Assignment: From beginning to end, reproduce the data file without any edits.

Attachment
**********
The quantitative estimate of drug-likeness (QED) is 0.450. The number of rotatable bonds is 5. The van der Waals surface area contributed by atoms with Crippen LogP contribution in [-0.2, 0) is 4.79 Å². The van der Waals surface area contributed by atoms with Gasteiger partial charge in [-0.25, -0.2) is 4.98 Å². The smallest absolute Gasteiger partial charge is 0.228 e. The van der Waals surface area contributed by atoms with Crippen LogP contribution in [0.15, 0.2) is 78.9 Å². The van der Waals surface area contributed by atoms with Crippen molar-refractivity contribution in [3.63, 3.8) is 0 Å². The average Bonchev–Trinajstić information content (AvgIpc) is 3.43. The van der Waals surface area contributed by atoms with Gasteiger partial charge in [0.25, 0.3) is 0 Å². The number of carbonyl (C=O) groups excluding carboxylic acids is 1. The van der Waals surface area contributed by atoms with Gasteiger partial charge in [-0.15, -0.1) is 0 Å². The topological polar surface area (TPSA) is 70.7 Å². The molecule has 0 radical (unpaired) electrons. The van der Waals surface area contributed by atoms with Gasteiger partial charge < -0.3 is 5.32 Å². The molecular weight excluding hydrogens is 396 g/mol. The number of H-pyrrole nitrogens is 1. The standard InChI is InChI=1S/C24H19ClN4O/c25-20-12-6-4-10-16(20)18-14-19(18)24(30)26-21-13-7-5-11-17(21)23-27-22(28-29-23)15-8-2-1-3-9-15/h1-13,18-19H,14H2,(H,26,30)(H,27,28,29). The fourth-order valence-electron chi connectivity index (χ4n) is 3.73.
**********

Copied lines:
The quantitative estimate of drug-likeness (QED) is 0.450. The number of rotatable bonds is 5. The van der Waals surface area contributed by atoms with Crippen LogP contribution in [-0.2, 0) is 4.79 Å². The van der Waals surface area contributed by atoms with Gasteiger partial charge in [-0.25, -0.2) is 4.98 Å². The smallest absolute Gasteiger partial charge is 0.228 e. The van der Waals surface area contributed by atoms with Crippen LogP contribution in [0.15, 0.2) is 78.9 Å². The van der Waals surface area contributed by atoms with Crippen molar-refractivity contribution in [3.63, 3.8) is 0 Å². The average Bonchev–Trinajstić information content (AvgIpc) is 3.43. The van der Waals surface area contributed by atoms with Gasteiger partial charge in [0.25, 0.3) is 0 Å². The number of carbonyl (C=O) groups excluding carboxylic acids is 1. The van der Waals surface area contributed by atoms with Gasteiger partial charge in [-0.15, -0.1) is 0 Å². The topological polar surface area (TPSA) is 70.7 Å². The molecule has 0 radical (unpaired) electrons. The van der Waals surface area contributed by atoms with Gasteiger partial charge < -0.3 is 5.32 Å². The molecular weight excluding hydrogens is 396 g/mol. The number of H-pyrrole nitrogens is 1. The standard InChI is InChI=1S/C24H19ClN4O/c25-20-12-6-4-10-16(20)18-14-19(18)24(30)26-21-13-7-5-11-17(21)23-27-22(28-29-23)15-8-2-1-3-9-15/h1-13,18-19H,14H2,(H,26,30)(H,27,28,29). The fourth-order valence-electron chi connectivity index (χ4n) is 3.73.